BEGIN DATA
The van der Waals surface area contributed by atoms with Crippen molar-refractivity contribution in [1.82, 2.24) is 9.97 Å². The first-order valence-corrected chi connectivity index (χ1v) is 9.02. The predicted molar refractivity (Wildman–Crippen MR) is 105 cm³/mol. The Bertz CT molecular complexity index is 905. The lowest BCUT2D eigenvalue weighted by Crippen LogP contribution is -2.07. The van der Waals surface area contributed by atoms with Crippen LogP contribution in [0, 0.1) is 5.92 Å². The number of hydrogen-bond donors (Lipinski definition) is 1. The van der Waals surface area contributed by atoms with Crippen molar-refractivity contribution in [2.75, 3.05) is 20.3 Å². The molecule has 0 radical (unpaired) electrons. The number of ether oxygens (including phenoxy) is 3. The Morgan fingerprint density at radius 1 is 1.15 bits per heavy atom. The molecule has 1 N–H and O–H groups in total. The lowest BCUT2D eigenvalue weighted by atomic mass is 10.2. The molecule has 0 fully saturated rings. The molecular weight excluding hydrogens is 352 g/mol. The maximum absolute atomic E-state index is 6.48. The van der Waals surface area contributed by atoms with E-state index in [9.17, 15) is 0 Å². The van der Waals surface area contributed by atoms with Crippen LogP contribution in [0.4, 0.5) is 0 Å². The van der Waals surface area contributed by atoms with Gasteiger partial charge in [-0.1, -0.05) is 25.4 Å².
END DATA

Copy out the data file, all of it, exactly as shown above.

The van der Waals surface area contributed by atoms with Crippen molar-refractivity contribution in [1.82, 2.24) is 9.97 Å². The first-order valence-corrected chi connectivity index (χ1v) is 9.02. The predicted molar refractivity (Wildman–Crippen MR) is 105 cm³/mol. The Bertz CT molecular complexity index is 905. The lowest BCUT2D eigenvalue weighted by Crippen LogP contribution is -2.07. The van der Waals surface area contributed by atoms with Crippen LogP contribution in [0, 0.1) is 5.92 Å². The number of hydrogen-bond donors (Lipinski definition) is 1. The van der Waals surface area contributed by atoms with Crippen molar-refractivity contribution in [2.75, 3.05) is 20.3 Å². The molecule has 0 radical (unpaired) electrons. The number of ether oxygens (including phenoxy) is 3. The Morgan fingerprint density at radius 1 is 1.15 bits per heavy atom. The molecule has 1 N–H and O–H groups in total. The lowest BCUT2D eigenvalue weighted by atomic mass is 10.2. The molecule has 0 fully saturated rings. The molecular weight excluding hydrogens is 352 g/mol. The maximum absolute atomic E-state index is 6.48. The van der Waals surface area contributed by atoms with E-state index in [9.17, 15) is 0 Å². The van der Waals surface area contributed by atoms with Crippen LogP contribution in [0.4, 0.5) is 0 Å². The van der Waals surface area contributed by atoms with Gasteiger partial charge in [-0.1, -0.05) is 25.4 Å².